Blasting, 717 cubic yards 	
1 bridge, 42 feet long, 18 feet wide, 22 feet high...
1      „       52        ., 18        „ 18
1      „       57        „ 18        „ 13        „
$      „      49        „ 9 to 18        „ 17
1 culvert 16 feet by 18 feet by 4 feet 	
1      „       19      „      18      „      2   „    	
Stone walling, 67 feet, 4 to 5 feet high   	
Gravelling, 404 yards, 12 ft. wide, 6 to 24 in. deep
1 bridge, 42 feet long, 18 feet wide, 22 feet high...
$      „     143       „  8 to 18        „ 12
General repairing, re-covering bridge, 131 ft. long,
clearing slides and rocks 	
1 culvert, 18 feet by 12 feet by 4 feet	
Cribbing, 49 feet, 9 feet high  	
Gravelling, 60 yards, 12 feet wide, 10 to 18 in. deep
1 bridge, 134 feet long, 18 feet wide, 65 feet high
Cribbing, 48 feet, 10 feet high	
Gravelling, 170 yards, 12 ft. wide, 6 to 12 in. deep
1 bridge, 52 feet long, 18 feet wide, 10 feet high
1 bridge re-covered, 32 feet long	
3 culverts, 18 feet long, 6 to 13 ft. wide, 4 to 6 ft.
Cribbing, 230 feet, 10 feet high 	
Stone walling, 86 feet, 5 to 11 feet high	
1 bridge, 28 feet long, 18 ft. high  	
1 culvert, 18 feet by 8 feet by 3 feet 	
Grading, 100 feet, 12 feet wide   	
1 culvert, 18 feet by 10 feet by 3 feet	
1      n        18      ,, 8      ,,      3   ,,	
1      ,,        18      ,, 8      „      2$,	
Blasting, 32 cubic vards	
1 bridge, 47 feet long, 22 feet wide, 19 feet higt
1 culvert, 18 feet by 17 feet by 8 feet	
General repairs    ,,,	
No. of men.
11 Whites
1 Chinaman
11 Whites
1 Chinaman
1.1 Whites
I Chinaman
I 15 Whites
1 Chinaman
14 Whites
2 Chinamen
10 Whites
2 Chinamen
10 Whites
1 Chinaman
9 Whites
2 Chinamen
9 Whites
-10 Whites
7 Whites
2 Whites
No. of
} 313$
| 274
Rate of Wages
per diem.
$1  66 to $3
1  66 to 3  18$
2 69 to 3 18
2 69
2 69 to 3 00
2 69 42 Vic.
Report of Public Works.
Section 2.—Boston Bar to Clinton.
Arthur Stevenson, foreman, at $130 per month.
January .
Nature of work.
General repairs to road	
Cutting out ice,   clearing ditches and removing
loose rocks and gravel slides	
General repairs	
Cribbing 125 feet, 6 feet high ;	
Stone walling 150 feet, 4 feet high	
Grading 400 yards, 25 feet wide	
Ditching 500 yards	
Gravelling 200 yards, 12 feet wide, 10 inches deep
Gravelling 700 yards, 10 feet wide, 8 inches deep
1 bridge 40  feet long, 18 feet wide, 12 feet high...
4 culverts, 20 feetby 2 feet by 1$ feet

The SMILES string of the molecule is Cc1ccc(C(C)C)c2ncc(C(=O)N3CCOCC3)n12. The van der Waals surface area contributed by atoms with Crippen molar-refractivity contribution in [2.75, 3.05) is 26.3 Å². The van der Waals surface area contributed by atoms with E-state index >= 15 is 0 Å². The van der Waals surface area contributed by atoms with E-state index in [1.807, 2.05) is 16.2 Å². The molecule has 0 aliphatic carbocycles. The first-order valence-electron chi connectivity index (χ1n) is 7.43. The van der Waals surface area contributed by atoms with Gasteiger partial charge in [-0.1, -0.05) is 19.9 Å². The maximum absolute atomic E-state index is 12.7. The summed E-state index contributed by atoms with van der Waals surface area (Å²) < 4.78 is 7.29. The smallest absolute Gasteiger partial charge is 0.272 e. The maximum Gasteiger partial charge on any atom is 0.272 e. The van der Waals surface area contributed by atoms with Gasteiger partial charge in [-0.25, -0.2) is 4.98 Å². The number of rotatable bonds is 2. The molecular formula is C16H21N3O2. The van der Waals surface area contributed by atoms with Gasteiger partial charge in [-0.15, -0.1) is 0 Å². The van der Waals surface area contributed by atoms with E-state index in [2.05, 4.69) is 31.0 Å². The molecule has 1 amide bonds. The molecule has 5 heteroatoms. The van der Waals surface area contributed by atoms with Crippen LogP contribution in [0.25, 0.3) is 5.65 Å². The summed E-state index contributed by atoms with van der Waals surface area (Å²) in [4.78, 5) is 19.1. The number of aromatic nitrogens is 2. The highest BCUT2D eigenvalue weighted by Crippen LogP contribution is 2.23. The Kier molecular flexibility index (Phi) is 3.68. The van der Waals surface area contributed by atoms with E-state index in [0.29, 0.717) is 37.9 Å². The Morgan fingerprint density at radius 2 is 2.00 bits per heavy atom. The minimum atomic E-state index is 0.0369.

Cribbing 70 feet, 10 feet to 15 feet high	
Stone walling 200 feet, 5 feet high ,	
Gravelling 200 yards, 12 feet wide, 10 inches deep
1 bridge 20 feet long, 18 feet wide, 14 feet high ...
„     40       „    '    20       ,, 18
$     „     30       „ 10        ,, 20
Grading 100 yards, 18 feet wide	
Gravelling 1,000 yards 12 feet wide, 10 inches deep
Cribbing 90 feet, 5 feet wide	
Ditching 100 yards, 2 feet by 1$ feet	
Gravelling 830 yards, 10 to 18 feet wide, 12 inches
Covering one bridge, 20 feet long, 20 feet wide	
Gravelling 1,115 yards, 10 to 15 feet wide,  10 to
12 inches deep	
1 culvert 18 feet by 2 feet by 1 foot	
General repairs, clearing out slides and ditches ...
Gravelling 1,250 yards, 12 to 15 feet wide, 10 to
12 inches deep	
General repairs, clearing rock and gravel slides ...
Stone walling 75 feet, 5 feet high	
Gravelling 120 yards, 15 feet wide, 10 inches deep
Cribbing 90 feet, 6 feet high 	
Cabin for section men at Nicomin, 12 feet by 14
General repairs, clearing water courses, shovelling
out  rock and  other   slides,   and   gravelling
portions of the road	
General repairs	
General repairs, clearing gravel slides, scouring
ditches, &c	
No. of men.
6 Whites
8 Whites
21 Whites
1 Chinaman
18 Whites
1 Chinaman
12 Whites
1 Chinaman
31 Whites
10 Whites
3 Whites
4 Whites
3 Whites
No. of
• 527
Rate of Wages
per diem.
$2 69 to 3 08
2 92 to 3 08
2 19 to 3 46
2  19 to 3 46
2 19 to 3 08
2 69 to 3 46
2 69 to 3 08 290
Report or Public Works.
Section 3.—Clinton to Soda Creek.
William Boyd, foreman, at $130 per month.
Nature of work.
No. of men.
No. of
Rate of Wages
per diem.
■ 10 Whites
Ml       ..
•io      >,
Gravelling 175 yards, 14 feet wide 12 inches deep
72      „     12        „         10
Ditching 400 yards, 2$ feet wide, 18 inches deep
$1  92 to 3 46
Gravelling 256 yards, 12 feet wide 15 inches deep
1 bridge, 30 feet long, 20 feet wide, 5 feet high,
n       88        ,,         20        ,,          8        ,,       	
• i        18         „          21         „          4         „       	
Gravelling 223 yards, 14 feet wide, 12 inches deep
Cordnroy 1,092 feet, 18 teet wide..	
1 bridge, 18 feet long, 10 luet wide, 4 feet high	
n       1°        n          8        ,,          3        ,,       	
jj       18        j)          7        ,,          4        ,,       	
„        18         „         10         „           4         „       ...;.
Ditching 713 yards, 3 feet wide, 14 inches deep ...
Forest clearing 6,160 yards, widening to 75 feet...
Gravelling 916 yards, 14 feet wide, 12 inches deep
Bridge, 45 feet long, 21 feet wide, 5 feet high	
9  culverts, 3 feet to  10 feet long, 20 feet wide, 2
Ditching 1,182 yards, 3 feet wide, 10 inches deep
Forest clearing, widening to 60 feet, 8,800 yards
Gravelling 510 yards, 14 feet wide, 12 inches deep
1 bridge, 15 feet long,  22 feet wide, 4 feet high ...
2 „          13         „          21         ,,          4
1 culvert, 21 feet by 7 feet by 2 feet	
During the progress of the work  in this  section,
rock, trees and slides were removed throughout its entire length, and the deep ruts filled